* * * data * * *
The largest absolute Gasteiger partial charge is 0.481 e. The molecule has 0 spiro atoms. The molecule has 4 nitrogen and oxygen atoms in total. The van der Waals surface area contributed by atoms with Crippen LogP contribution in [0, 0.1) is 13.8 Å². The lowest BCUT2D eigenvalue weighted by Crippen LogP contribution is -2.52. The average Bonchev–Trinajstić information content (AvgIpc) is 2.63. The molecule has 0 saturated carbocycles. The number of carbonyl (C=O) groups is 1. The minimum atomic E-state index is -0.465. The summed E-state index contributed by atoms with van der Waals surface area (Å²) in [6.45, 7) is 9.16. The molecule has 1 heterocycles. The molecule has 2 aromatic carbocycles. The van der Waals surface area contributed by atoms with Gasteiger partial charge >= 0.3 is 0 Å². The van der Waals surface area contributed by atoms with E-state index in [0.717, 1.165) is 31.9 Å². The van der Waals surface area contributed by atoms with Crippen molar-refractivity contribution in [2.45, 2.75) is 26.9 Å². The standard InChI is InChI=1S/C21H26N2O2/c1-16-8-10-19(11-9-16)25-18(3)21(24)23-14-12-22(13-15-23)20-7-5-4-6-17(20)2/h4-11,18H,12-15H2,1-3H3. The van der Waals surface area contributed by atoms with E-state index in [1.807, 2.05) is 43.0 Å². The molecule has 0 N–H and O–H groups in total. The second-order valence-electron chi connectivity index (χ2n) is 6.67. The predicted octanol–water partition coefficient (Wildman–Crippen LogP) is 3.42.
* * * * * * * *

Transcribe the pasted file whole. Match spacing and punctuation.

The largest absolute Gasteiger partial charge is 0.481 e. The molecule has 0 spiro atoms. The molecule has 4 nitrogen and oxygen atoms in total. The van der Waals surface area contributed by atoms with Crippen LogP contribution in [0, 0.1) is 13.8 Å². The lowest BCUT2D eigenvalue weighted by Crippen LogP contribution is -2.52. The average Bonchev–Trinajstić information content (AvgIpc) is 2.63. The molecule has 0 saturated carbocycles. The number of carbonyl (C=O) groups is 1. The minimum atomic E-state index is -0.465. The summed E-state index contributed by atoms with van der Waals surface area (Å²) in [6.45, 7) is 9.16. The molecule has 1 heterocycles. The molecule has 2 aromatic carbocycles. The van der Waals surface area contributed by atoms with Gasteiger partial charge >= 0.3 is 0 Å². The van der Waals surface area contributed by atoms with E-state index in [0.717, 1.165) is 31.9 Å². The van der Waals surface area contributed by atoms with Crippen molar-refractivity contribution in [2.45, 2.75) is 26.9 Å². The standard InChI is InChI=1S/C21H26N2O2/c1-16-8-10-19(11-9-16)25-18(3)21(24)23-14-12-22(13-15-23)20-7-5-4-6-17(20)2/h4-11,18H,12-15H2,1-3H3. The van der Waals surface area contributed by atoms with E-state index in [1.807, 2.05) is 43.0 Å². The molecule has 0 N–H and O–H groups in total. The second-order valence-electron chi connectivity index (χ2n) is 6.67. The predicted octanol–water partition coefficient (Wildman–Crippen LogP) is 3.42.